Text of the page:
Want to find your ancestor in military records? Here is an efficient way to identify all military records on FamilySearch, and to narrow your search by collection. It is then easy to search within a single collection.
On the FamilySearch home screen click “Search” and then “Records” in the dropdown menu.
On the filitered list of military collections you can see at a glance which records have images attached (the camera icon), which records have images viewable on a partner site (the camera with the web screen behind it), when the collection was last updated (date), which collections have been indexed (number), and which collections have not yet been indexed but can still be viewed by browsing the images (browse images).
Don’t be put off by the browsing options. Many collections have indexes as part of their original make-up, and you can access these by looking at the first or last images of the rolls that have been digitized. You might find just what you need among these “Browse images” collections. And don’t forget—as indexers busily make their way through FamilySearch collections you may find these records indexed someday.
Now that you see how easy it is to access military records, utilize the filters to access other kinds of record groups and narrow results by locality or time period. Once you find a collection you want to search you will see that the fields available are customized according to the collection, increasing your chances for success.
There are some terrific databases here, especially for Western States researchers. I am excited to see the War of 1812 records becoming available for my eastern ancestors, but there are some key collections for those that ventured Out West.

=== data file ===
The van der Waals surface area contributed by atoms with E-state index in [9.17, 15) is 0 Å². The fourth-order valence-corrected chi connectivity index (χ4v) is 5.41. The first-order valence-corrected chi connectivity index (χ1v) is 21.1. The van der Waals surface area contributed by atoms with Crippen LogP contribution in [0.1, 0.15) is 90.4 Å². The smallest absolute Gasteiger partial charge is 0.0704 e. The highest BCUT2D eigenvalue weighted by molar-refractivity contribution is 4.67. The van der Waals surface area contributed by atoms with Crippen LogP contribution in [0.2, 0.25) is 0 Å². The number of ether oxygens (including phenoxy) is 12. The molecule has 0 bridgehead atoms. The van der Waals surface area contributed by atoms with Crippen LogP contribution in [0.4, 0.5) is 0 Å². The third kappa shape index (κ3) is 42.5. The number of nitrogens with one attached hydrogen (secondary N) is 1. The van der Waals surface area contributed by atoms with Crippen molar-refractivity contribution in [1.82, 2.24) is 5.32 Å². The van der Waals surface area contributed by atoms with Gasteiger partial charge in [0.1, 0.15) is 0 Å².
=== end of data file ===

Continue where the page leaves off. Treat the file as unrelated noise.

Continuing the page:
Here is a small collection that I originally accessed via microfilm many years ago: “United States Old War Pension Index, 1815-1926.” “Old Wars” include the Mexican War and the Indian Wars, so if you had ancestors who moved Out West the odds are good they participated in some military conflict or skirmish with Native Americans. They may have only served for 3-6 months in a local conflict, but a record would have been created and they would have been eligible for a U.S. pension. They even could have been a part of the Civil War in the western states, and there are some good Civil War records for Arizona, New Mexico, Nevada, Utah, Texas (Confederate and Union), Oregon, and the Dakota Territory on FamilySearch. For Utah there are also Territorial Militia Records and Indian War Service Affidavits.
I found my great-great grandfather, Thomas Gooch in this very same Old War Pension Index before it was available digitally, and obtaining his pension file really launched my research. I have posted images from that file elsewhere on this blog. Here’s what a click on the database above and a search for Thomas Gooch will bring up:
Notice the options to copy, print, add to source box, and share this record. There are also options to add it to your family tree, view the image, download the document, or copy and paste the source citation. From this screen you can search the collection for other names, or access more detailed information about the collection, which I highly recommend. Try it and you will see why!
Clicking on “View the document” brings up this image:
Here you will see application numbers and data that allowed me to order his pension file from the National Archives many moons ago. But now I can do it all in my pajamas from home. I tried doing it in my pajamas at the Family History Library and they escorted me out. 😉